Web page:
3.4.4 Knowledge politics

Knowledge co-production and mobilisation at the science-policy interface is never a-political, but shaped by power relations, social contexts, existing political interests, and values. Political interests often affect what kind of knowledge is produced, for example through public research funding, explicit invitations for reports (such as the IPCC’s Special Report on 1.5ºC) or scientific advice, as do scientists’ perceptions of what is useful information to achieve political objectives – i.e. what is believed to be ‘policy relevant’ (van Beek et al., 2022). Other factors within the domain of science also play a role, as well as institutional co-production dynamics (e.g. the process for adopting an IPCC summary for policymakers or issuing a proposal for an IPCC special report), and knowledge mobilisation by political actors (e.g. political leaders speaking at COP sessions referring to a climate tipping process).

We can expect varying knowledge and meanings related to tipping points to emerge in different political and social contexts, and actors with competing political interests to offer competing knowledge claims (for example, using uncertainty regarding a tipping threshold value to argue for and against rapid prevention measures). Depending on their interests, and those of their constituencies, political actors are likely to develop different risk perceptions regarding ESTPs, assign varying levels of importance to them, and develop different preferences for solutions. Actors can and often do use scientific information strategically to further their pre-existing political interests and political positions (Grundmann, 2007), sometimes widening existing cleavages (Sarewitz, 2004) and reinforcing contestations. The ‘same’ scientific information can be used by different actors to justify very different positions (Schenuit, 2023). This can be particularly challenging for cascading shocks (Galaz et al., 2011). For example, political representatives of small island states assessing the importance of cryosphere tipping processes will likely consider the prospect of nonlinear ice sheet loss to reinforce their existing beliefs about the severe risks of sea level rise, and will use the science of tipping points to highlight island states’ vulnerability and strengthen their arguments for urgent international mitigation action. At the same time, actors reluctant to engage in mitigation or curtailment of the fossil fuel industry might use tipping point science, especially related to nonlinearity and irreversibility, to build a case for their desired form of climate intervention (geoengineering), to the extent of arguing that this is the only viable option for averting catastrophe.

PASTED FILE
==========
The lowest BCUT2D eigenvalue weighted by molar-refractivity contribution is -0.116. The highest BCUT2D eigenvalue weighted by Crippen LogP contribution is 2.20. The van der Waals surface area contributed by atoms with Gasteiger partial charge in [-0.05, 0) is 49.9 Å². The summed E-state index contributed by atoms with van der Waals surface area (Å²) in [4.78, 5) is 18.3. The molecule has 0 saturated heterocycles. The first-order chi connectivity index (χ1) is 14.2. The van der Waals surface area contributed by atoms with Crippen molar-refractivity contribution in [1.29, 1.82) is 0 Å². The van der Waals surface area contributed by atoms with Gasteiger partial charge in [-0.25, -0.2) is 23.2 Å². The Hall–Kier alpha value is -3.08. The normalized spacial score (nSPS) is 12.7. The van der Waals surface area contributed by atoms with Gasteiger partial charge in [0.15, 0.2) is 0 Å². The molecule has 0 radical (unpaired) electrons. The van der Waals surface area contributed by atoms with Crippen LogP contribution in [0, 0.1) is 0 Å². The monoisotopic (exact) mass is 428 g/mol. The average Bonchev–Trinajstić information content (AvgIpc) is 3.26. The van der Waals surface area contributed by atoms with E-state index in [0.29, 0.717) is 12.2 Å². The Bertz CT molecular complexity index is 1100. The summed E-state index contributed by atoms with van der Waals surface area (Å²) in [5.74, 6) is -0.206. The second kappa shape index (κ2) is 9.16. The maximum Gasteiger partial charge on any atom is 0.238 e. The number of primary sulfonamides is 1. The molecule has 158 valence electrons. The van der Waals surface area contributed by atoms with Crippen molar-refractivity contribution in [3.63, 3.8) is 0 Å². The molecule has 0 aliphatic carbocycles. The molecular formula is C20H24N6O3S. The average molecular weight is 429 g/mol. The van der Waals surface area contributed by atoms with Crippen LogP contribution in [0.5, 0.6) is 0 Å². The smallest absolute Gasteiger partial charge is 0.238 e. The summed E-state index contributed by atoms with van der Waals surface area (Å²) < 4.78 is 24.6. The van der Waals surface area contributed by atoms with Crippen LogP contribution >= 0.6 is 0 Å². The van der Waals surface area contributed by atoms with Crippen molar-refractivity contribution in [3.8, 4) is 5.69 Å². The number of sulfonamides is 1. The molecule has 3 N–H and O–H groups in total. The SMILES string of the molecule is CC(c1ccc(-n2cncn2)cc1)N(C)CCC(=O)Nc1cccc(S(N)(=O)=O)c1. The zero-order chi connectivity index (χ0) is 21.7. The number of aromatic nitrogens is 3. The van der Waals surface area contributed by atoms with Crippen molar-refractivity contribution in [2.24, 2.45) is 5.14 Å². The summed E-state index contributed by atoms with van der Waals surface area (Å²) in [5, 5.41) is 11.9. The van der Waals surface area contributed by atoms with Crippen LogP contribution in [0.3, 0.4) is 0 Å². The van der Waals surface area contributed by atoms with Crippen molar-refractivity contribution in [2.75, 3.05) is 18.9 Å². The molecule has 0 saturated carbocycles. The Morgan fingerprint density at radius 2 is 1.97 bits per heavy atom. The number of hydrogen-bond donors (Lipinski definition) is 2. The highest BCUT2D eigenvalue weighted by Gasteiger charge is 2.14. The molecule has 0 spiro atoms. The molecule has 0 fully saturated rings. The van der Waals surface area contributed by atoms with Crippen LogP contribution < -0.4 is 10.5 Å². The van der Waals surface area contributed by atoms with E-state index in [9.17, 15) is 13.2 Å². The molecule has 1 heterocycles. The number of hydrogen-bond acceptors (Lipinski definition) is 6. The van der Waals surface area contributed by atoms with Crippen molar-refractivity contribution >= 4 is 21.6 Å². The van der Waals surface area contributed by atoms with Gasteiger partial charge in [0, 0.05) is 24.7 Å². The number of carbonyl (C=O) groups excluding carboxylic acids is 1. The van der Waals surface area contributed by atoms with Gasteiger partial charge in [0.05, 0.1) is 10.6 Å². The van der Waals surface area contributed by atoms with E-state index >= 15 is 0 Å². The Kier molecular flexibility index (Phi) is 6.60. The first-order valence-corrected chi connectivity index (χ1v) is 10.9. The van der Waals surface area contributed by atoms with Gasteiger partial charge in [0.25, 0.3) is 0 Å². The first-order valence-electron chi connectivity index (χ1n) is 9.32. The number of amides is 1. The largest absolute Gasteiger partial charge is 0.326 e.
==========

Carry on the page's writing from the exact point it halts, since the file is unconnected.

Scientific knowledge is only one source of input into meaning-making processes. One of the most important – politically relevant – aspects of meaning making at this point is the formation of national and sectoral interests related to ESTPs (see 3.1.4). Interest formation is tied to multiple factors, including the actor’s identity and values (Wendt, 1992; Finnemore, 1996), institutional mandate or power positions.

Related to the strategic mobilisation of knowledge about tipping points, we must also be aware of the risk of the strategic denial of scientific knowledge. The strategic organisation of science denial involves orchestrated efforts by groups or individuals to cast doubt on established scientific consensus, often by cherry-picking data, manufacturing controversies, promoting false experts, propagating conspiracy theories, manipulating media coverage, funding questionable research, appealing to personal beliefs, attacking scientists, leveraging political influence and exploiting cognitive biases (Cook, 2020a; Dunlap and Brulle, 2020; Cook, 2020a). These tactics aim to create the appearance of uncertainty and debate around scientific issues, potentially serving the agendas or interests of those behind the denial efforts (Schmid and Betsch, 2019; Hornsey and Lewandowsky, 2022; Björnberg et al., 2017), for example fossil fuel companies, elected officials from fossil-fuel producing regions, or conservative think tanks in the US (Ekberg et al., 2022). Research indicates that engaging with rather than ignoring such dynamics is the most promising strategy for dealing with them (Cook, Lewandowsky, and Ecker, 2017; van der Linden et al., 2017; Lewandowsky and van der Linden, 2021; Compton et al., 2021). 

While knowledge politics is an unavoidable component of environmental governance, it is important to make power relations explicit and transparent “to allow for pluralism, create scope to highlight differences, and enable the contestation of interests, views, and knowledge claims” (Matuk et al., 2020; Turnhout et al. 2020, 21).

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